Expert investigating cancelled 999 calls not able to examine recordings

Reviewer told ‘legal issues’ prevent him listening to emergency calls

An independent expert assigned to review the Garda’s handling of the cancelled 999 calls controversy has not been able to listen to recordings of cancelled calls due to “legal issues”.

In his interim report for the Policing Authority, Derek Penman, the former assistant chief constable of Police Scotland, said independent access to these recordings is "essential" for providing assurance about the Garda's ongoing response to the issue.

The terms of reference establishing his review envisaged that access would be granted to the call recordings, Mr Penman said.

“Due to legal issues, access has not yet been provided and therefore it has not been possible to check if call takers entered calls accurately, nor confirm if critical procedures were followed.”


He said legal advice on accessing the calls is currently being jointly sought by the Policing Authority and the Garda.

Mr Penman's report, which is due to be discussed at a live-streamed meeting between the Policing Authority and Garda Commissioner Drew Harris later today, detailed concerns about weak supervision of the cancellation of emergency calls.

Garda’s review

He said the Garda’s review of the issue has identified a case where calls takers were requested to “cancel” incidents by a garda who had physically responded to a call.

This resulted in no Pulse record being created on the Garda computer system and potentially, no follow-up inquires being made.

In other cases, information provided by callers was not accurately recorded, meaning gardaí were dispatched to the wrong address and callers could not be recontacted. Some of these callers could not be identified during the subsequent Garda review, Mr Penman said.

The problems cannot be blamed on training or on the emergency calls computer system, he said.

During its review, the Garda identified 203,000 cancelled calls during a 22-month period from January 2019.

Only 23,361 calls, comprising the most serious incidents, have so far been reviewed. Mr Penman said this prioritisation made sense given the large volume of calls. However he raised concerns that some serious incidents may have been incorrectly categorised as less serious, meaning they fell outside the scope of the initial review.

He praised several aspects of the Garda review which he said was a “reasonable and proportionate response” to the issue and said he received good co-operation from gardaí during his own evaluation.

However, Mr Penman also raised serious concerns about oversight procedures in control rooms which allowed the cancellation of calls to go unnoticed in the first place.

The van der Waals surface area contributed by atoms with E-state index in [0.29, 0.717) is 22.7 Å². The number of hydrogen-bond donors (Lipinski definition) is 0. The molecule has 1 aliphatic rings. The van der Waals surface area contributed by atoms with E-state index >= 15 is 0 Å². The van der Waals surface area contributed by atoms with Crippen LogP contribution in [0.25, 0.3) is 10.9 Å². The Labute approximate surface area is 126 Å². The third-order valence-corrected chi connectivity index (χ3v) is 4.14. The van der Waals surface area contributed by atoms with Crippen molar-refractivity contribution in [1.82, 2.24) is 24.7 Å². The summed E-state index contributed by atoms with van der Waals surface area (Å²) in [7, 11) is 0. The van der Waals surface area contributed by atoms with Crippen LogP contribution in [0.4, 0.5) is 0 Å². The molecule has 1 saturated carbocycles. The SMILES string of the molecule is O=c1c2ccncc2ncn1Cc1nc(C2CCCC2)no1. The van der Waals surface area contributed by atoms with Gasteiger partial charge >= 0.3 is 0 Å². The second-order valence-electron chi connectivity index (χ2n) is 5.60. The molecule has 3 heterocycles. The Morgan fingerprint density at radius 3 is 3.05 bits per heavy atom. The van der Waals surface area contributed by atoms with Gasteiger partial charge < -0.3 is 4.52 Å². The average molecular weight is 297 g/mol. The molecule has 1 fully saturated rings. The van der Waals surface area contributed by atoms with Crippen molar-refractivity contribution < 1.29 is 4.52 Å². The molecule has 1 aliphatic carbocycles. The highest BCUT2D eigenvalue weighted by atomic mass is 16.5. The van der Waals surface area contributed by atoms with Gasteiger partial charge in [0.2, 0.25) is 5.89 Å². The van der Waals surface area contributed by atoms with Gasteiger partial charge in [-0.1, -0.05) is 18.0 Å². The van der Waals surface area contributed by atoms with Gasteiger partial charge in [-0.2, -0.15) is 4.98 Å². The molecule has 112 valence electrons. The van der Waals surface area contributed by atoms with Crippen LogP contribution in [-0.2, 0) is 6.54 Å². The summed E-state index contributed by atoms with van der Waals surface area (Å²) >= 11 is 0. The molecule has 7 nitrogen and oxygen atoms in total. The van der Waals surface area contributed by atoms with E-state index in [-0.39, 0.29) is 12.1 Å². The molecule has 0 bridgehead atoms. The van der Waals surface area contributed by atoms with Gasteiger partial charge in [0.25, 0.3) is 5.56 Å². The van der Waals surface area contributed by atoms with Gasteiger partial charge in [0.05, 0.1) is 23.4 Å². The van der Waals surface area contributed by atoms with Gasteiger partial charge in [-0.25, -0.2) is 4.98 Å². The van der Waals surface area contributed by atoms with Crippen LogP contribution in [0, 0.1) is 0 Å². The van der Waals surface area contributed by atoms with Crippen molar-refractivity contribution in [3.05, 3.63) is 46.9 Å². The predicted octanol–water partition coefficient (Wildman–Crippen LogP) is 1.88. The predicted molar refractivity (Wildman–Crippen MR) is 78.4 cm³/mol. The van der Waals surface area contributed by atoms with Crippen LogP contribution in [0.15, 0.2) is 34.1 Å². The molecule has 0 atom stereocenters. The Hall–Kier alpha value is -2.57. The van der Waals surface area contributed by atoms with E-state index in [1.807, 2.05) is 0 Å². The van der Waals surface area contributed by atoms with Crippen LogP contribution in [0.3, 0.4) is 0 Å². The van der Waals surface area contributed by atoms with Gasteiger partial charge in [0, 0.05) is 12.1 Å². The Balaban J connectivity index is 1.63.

“Policies and procedures were in place that should have identified unwarranted cancelled incidents,” Mr Penman said.

“This would suggest that supervision, quality assurance checks and procedures for the performance management of individuals within regional control rooms and local stations were either not followed or not effective.”

Levels of supervision

In September, it was disclosed that emergency calls were still being improperly cancelled, even after measures were put in place to stop this. Mr Penman said this suggests the current levels of supervision in control rooms is weak. This represents a “serious risk” to the Garda, he said.

Part of the Garda response to the cancelled calls involved contacting victims who may have been impacted, particularly victims of domestic violence. More than 800 victims have since been contacted by telephone and gardaí have met another 431 face-to-face.

“The victim engagement has now concluded, with only very few victims remaining who cannot be traced or contacted for legitimate reasons,” Mr Penman said.

Mr Penman said the “aging” computer system used for handling emergency calls, which dates to 1987, is a result of “chronic” under-investment but that it is not to blame for the cancelled calls.

Additionally, the problem cannot be attributed to training he said. Staff are trained that they can only cancel calls in very specific circumstances and that calls relating to domestic violence should never be cancelled.

Mr Penman also raised concerns that emergency calls made to local Garda stations are not being recorded. About 25 per cent of calls to gardaí are made to local stations, some of which may be emergency calls, he said.

“The absence of call recording at local stations is a serious vulnerability,” he said.

Conor Lally

Conor Lally

Conor Lally is Security and Crime Editor of The Irish Times